American Heritage in Engineering
by Michael N.
|Database Results Wizard Error|
The operation failed. If this continues, please contact your server administrator.
February is Black History
Month, an appropriate time to highlight the significance of
African American engineering heritage. Though African Americans
have faced a number of hurdles
— and continue to do
so even today
— many have
contributed a great deal to science and technology over the years.
Even more incredibly, some of these individuals managed to make
their mark in the 19th century, while the scourge of slavery still
hovered over the land. Most of these pioneering African American
inventors of the 19th century developed ideas in the agricultural
and domestic spheres, social areas to which they were confined as
a people. However, a handful managed to crash through the barriers
and make significant contributions to the nation’s industrial
progress in other industries.
Lewis Latimer: An
On the electrical side,
two of the most frequently mentioned African American engineers
are Lewis Howard Latimer and Granville T. Woods. Latimer was born
the son of escaped slaves in Chelsea, Massachusetts, on 4
September 1848. A self-taught draftsman, he supported himself
doing patent drawings while laboring as an independent inventor —
he invented a water closet for railroad cars (1873) and an
improvement for the incandescent light bulb. In his patent role,
he was responsible for preparing the mechanical drawings for
Alexander Graham Bell’s patent application for his telephone.
Thomas Edison took note of his work for Bell and on the light bulb
and hired him in 1884. Latimer, in fact, holds the distinction of
being the only African American member of the Edison Pioneers, the
original engineering division of the Edison Company.
He continued to work on
electric lighting, and in 1890 published Incandescent Electric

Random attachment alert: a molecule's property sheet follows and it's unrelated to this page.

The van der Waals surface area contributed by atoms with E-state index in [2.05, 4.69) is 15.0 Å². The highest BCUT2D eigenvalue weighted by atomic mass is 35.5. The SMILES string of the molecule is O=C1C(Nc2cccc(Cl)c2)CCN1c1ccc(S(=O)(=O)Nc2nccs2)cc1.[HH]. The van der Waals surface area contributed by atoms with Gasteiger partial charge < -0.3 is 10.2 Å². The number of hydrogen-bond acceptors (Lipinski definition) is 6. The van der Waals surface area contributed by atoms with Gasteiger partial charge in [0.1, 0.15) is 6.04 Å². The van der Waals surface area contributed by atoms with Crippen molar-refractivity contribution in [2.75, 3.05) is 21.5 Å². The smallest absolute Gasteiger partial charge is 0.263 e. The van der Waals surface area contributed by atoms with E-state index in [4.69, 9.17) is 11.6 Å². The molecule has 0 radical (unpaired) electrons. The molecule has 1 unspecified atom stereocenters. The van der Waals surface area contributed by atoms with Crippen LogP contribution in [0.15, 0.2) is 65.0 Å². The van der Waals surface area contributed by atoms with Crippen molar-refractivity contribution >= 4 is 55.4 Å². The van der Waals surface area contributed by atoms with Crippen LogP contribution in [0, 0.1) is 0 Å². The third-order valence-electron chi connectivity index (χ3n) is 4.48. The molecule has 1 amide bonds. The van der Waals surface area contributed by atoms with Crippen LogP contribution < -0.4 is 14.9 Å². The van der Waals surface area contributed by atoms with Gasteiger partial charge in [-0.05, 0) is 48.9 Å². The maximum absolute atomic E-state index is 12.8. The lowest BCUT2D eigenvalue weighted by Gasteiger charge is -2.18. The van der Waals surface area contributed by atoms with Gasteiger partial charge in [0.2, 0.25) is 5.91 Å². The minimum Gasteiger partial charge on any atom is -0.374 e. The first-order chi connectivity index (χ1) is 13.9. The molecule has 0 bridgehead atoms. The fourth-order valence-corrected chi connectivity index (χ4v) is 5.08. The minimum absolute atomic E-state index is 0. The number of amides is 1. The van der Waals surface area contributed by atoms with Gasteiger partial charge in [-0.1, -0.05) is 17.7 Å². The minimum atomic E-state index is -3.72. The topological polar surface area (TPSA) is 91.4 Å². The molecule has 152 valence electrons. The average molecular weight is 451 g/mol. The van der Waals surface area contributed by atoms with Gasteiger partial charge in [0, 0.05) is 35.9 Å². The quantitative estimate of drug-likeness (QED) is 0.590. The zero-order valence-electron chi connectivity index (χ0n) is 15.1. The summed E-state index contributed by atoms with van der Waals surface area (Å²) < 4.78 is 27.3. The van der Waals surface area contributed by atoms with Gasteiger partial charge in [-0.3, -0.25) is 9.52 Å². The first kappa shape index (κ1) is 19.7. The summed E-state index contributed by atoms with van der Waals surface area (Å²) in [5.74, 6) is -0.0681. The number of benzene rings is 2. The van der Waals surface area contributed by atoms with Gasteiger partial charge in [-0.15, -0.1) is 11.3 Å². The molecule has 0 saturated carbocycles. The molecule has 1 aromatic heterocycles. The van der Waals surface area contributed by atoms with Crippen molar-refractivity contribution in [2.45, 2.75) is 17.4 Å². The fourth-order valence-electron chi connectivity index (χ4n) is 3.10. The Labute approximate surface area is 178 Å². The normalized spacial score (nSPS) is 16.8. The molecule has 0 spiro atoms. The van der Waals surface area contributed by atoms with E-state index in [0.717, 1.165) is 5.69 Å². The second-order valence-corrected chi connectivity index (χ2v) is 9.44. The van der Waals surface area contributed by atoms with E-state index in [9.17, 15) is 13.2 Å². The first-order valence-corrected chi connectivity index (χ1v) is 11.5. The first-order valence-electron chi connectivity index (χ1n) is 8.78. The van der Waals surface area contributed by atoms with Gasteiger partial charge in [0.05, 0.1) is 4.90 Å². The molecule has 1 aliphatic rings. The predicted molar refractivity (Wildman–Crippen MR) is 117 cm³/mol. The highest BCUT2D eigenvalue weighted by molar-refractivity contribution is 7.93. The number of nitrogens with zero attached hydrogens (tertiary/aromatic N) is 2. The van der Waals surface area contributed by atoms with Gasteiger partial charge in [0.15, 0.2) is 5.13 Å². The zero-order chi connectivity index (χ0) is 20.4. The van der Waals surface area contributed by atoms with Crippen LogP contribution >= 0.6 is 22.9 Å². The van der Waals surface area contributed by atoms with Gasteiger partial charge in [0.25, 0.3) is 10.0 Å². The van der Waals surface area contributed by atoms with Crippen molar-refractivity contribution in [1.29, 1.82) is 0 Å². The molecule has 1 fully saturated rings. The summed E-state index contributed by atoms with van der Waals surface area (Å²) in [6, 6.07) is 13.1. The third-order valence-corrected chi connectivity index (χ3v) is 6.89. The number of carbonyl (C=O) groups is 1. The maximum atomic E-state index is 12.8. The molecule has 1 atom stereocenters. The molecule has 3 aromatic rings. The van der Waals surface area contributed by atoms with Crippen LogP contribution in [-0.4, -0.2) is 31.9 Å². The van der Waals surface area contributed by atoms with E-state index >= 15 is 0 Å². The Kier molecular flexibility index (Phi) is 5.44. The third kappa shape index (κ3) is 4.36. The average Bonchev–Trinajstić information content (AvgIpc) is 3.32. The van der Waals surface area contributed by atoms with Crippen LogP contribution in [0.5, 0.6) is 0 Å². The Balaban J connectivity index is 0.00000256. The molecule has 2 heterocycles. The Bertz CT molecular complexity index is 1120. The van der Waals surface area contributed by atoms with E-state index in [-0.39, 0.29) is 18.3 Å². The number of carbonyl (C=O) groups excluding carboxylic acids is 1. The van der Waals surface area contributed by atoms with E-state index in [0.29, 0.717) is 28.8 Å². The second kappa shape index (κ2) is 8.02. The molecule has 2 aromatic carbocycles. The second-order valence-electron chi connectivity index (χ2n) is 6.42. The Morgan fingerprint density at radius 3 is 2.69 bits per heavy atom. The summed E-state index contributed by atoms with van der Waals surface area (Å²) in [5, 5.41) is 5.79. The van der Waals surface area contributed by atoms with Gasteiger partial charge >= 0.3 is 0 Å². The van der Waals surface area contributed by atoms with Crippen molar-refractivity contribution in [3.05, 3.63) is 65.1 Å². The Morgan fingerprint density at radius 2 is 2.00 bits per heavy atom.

Lighting, a technical engineering book that became the standard
guide for lighting engineers. His greatest value to Edison,
however, was as an expert witness in the court battles over
Edison’s patents. When Latimer died on 11 December 1928, in New
York, the Edison Pioneers attributed his “important inventions”
he held eight U.S. patents
to a “keen perception of the
potential of the electric light and kindred industries.”
Granville T. Woods:
Improving Railway Communications
Granville T. Woods was
born in Columbus, Ohio on 23 April 1856 and was, like Latimer, the
son of former slaves. He, too, had little formal schooling when he
began his career as an inventor, but apprenticed in a machine shop
and learned the machinist and blacksmith trades. He then worked in
a variety of transportation and industrial jobs while continuing
to teach himself about electricity and mechanics, occasionally
managing to get tutoring or take night courses in engineering (he
eventually earned a degree).
Woods eventually settled
in Cincinnati, Ohio, where he turned his attention to inventing.
He received his first patent in 1884 for an improved steam boiler
furnace. He licensed many subsequent mechanical inventions to the
major corporations of the day.
All the while, however,
electricity remained his greatest interest. In 1887, he invented
what many consider to be his greatest contribution: the
Synchronous Multiplex Railway Telegraph, which allowed
communications between train stations and moving trains. Train
accidents and collisions were causing great concern to both the
public and the railways at the time. Woods’ invention, which
became universally used, made it possible for trains to
communicate with the station and with other trains; every
dispatcher and every engineer knew exactly where every train was
at all times. This invention made train movements quicker and
prevented countless accidents and collisions.
Woods continued to invent
he earned a total of 45 U.S.
until his death in New York
on 30 January 1910.
The Real McCoy
Perhaps one of the most
interesting African American inventors of the 19th century is
Elijah McCoy, a mechanical engineer who literally became a
household name. Born in Colchester, Ontario, Canada on 2 May
1844, McCoy was also the son of former slaves (his parents had
fled Kentucky for Canada on the Underground Railroad). Unlike
Latimer and Woods, however, McCoy received a formal education,
having trained in Scotland as a mechanical engineer.
Eventually settling in
Detroit, Michigan, McCoy established his own firm, which received
57 U.S. patents
— 28 of which he held
himself. His first invention, a lubricator for steam engines built
in 1872, became perhaps his best known. This invention enabled
machines to remain in motion while they were being oiled, making
them more reliable and less prone to catastrophic failure.
McCoy’s lubricator became
so popular that people inspecting new machines often asked if the
equipment contained “the real McCoy,” a reference that since has
become a common American expression.
Elijah McCoy died on 10
October 1929 near Detroit, Michigan.
Geselowitz, Ph.D., is director of the IEEE History Center at
Rutgers University in New Brunswick, N.J. Visit the IEEE History
Center's Web page at: